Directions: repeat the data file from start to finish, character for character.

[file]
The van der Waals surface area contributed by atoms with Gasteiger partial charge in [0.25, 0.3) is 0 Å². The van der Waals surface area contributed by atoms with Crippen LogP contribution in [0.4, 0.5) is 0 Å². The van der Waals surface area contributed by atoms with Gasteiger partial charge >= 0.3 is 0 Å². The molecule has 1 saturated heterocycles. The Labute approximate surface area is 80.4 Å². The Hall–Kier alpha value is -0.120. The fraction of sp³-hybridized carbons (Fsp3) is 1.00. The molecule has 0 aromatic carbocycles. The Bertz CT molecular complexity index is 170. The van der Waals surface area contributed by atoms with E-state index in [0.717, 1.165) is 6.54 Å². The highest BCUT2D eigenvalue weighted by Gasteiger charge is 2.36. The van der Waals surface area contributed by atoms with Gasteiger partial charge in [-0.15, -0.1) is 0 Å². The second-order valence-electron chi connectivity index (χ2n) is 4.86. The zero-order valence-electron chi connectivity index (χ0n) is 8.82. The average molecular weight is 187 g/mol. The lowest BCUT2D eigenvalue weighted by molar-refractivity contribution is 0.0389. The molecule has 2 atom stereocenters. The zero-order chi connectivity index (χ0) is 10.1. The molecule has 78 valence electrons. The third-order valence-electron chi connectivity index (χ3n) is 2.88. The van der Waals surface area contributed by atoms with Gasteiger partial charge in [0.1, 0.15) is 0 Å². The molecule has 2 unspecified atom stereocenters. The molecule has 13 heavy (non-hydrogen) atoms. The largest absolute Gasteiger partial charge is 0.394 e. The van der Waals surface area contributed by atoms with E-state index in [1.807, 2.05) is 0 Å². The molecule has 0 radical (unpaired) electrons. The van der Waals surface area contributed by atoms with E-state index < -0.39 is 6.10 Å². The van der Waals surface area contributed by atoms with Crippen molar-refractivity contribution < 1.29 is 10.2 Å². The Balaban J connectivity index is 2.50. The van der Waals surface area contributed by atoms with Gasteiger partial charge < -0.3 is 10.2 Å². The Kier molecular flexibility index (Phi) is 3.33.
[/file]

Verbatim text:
The van der Waals surface area contributed by atoms with Gasteiger partial charge in [0.25, 0.3) is 0 Å². The van der Waals surface area contributed by atoms with Crippen LogP contribution in [0.4, 0.5) is 0 Å². The van der Waals surface area contributed by atoms with Gasteiger partial charge >= 0.3 is 0 Å². The molecule has 1 saturated heterocycles. The Labute approximate surface area is 80.4 Å². The Hall–Kier alpha value is -0.120. The fraction of sp³-hybridized carbons (Fsp3) is 1.00. The molecule has 0 aromatic carbocycles. The Bertz CT molecular complexity index is 170. The van der Waals surface area contributed by atoms with E-state index in [0.717, 1.165) is 6.54 Å². The highest BCUT2D eigenvalue weighted by Gasteiger charge is 2.36. The van der Waals surface area contributed by atoms with Gasteiger partial charge in [-0.15, -0.1) is 0 Å². The second-order valence-electron chi connectivity index (χ2n) is 4.86. The zero-order valence-electron chi connectivity index (χ0n) is 8.82. The average molecular weight is 187 g/mol. The lowest BCUT2D eigenvalue weighted by molar-refractivity contribution is 0.0389. The molecule has 2 atom stereocenters. The zero-order chi connectivity index (χ0) is 10.1. The molecule has 78 valence electrons. The third-order valence-electron chi connectivity index (χ3n) is 2.88. The van der Waals surface area contributed by atoms with Gasteiger partial charge in [0.1, 0.15) is 0 Å². The molecule has 2 unspecified atom stereocenters. The molecule has 13 heavy (non-hydrogen) atoms. The largest absolute Gasteiger partial charge is 0.394 e. The van der Waals surface area contributed by atoms with E-state index in [1.807, 2.05) is 0 Å². The molecule has 0 radical (unpaired) electrons. The van der Waals surface area contributed by atoms with E-state index < -0.39 is 6.10 Å². The van der Waals surface area contributed by atoms with Crippen molar-refractivity contribution < 1.29 is 10.2 Å². The Balaban J connectivity index is 2.50. The van der Waals surface area contributed by atoms with Gasteiger partial charge < -0.3 is 10.2 Å². The Kier molecular flexibility index (Phi) is 3.33.